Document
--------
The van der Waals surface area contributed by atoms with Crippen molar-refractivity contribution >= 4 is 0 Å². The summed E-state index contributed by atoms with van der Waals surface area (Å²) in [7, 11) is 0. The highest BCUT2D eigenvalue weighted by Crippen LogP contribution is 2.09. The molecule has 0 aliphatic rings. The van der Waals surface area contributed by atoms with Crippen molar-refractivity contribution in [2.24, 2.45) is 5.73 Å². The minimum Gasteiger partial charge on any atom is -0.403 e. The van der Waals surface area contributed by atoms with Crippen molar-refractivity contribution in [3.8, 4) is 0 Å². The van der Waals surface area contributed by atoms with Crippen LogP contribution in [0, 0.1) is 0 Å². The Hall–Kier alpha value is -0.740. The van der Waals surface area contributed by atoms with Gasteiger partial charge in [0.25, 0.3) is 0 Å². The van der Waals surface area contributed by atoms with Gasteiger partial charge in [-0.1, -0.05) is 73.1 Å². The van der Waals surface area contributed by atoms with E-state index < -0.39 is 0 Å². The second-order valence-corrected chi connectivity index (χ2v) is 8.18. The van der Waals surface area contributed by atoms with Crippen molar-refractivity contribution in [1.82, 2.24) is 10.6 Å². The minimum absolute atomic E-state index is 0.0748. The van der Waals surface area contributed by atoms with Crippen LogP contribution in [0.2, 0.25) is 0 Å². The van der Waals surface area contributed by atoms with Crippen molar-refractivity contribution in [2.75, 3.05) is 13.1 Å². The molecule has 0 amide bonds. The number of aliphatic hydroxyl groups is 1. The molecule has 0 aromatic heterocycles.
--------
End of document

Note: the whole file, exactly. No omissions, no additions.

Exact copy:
The van der Waals surface area contributed by atoms with Crippen molar-refractivity contribution >= 4 is 0 Å². The summed E-state index contributed by atoms with van der Waals surface area (Å²) in [7, 11) is 0. The highest BCUT2D eigenvalue weighted by Crippen LogP contribution is 2.09. The molecule has 0 aliphatic rings. The van der Waals surface area contributed by atoms with Crippen molar-refractivity contribution in [2.24, 2.45) is 5.73 Å². The minimum Gasteiger partial charge on any atom is -0.403 e. The van der Waals surface area contributed by atoms with Crippen molar-refractivity contribution in [3.8, 4) is 0 Å². The van der Waals surface area contributed by atoms with Crippen LogP contribution in [0, 0.1) is 0 Å². The Hall–Kier alpha value is -0.740. The van der Waals surface area contributed by atoms with Gasteiger partial charge in [0.25, 0.3) is 0 Å². The van der Waals surface area contributed by atoms with Gasteiger partial charge in [-0.1, -0.05) is 73.1 Å². The van der Waals surface area contributed by atoms with E-state index < -0.39 is 0 Å². The second-order valence-corrected chi connectivity index (χ2v) is 8.18. The van der Waals surface area contributed by atoms with Crippen molar-refractivity contribution in [1.82, 2.24) is 10.6 Å². The minimum absolute atomic E-state index is 0.0748. The van der Waals surface area contributed by atoms with Crippen LogP contribution in [0.2, 0.25) is 0 Å². The van der Waals surface area contributed by atoms with Crippen molar-refractivity contribution in [2.75, 3.05) is 13.1 Å². The molecule has 0 amide bonds. The number of aliphatic hydroxyl groups is 1. The molecule has 0 aromatic heterocycles.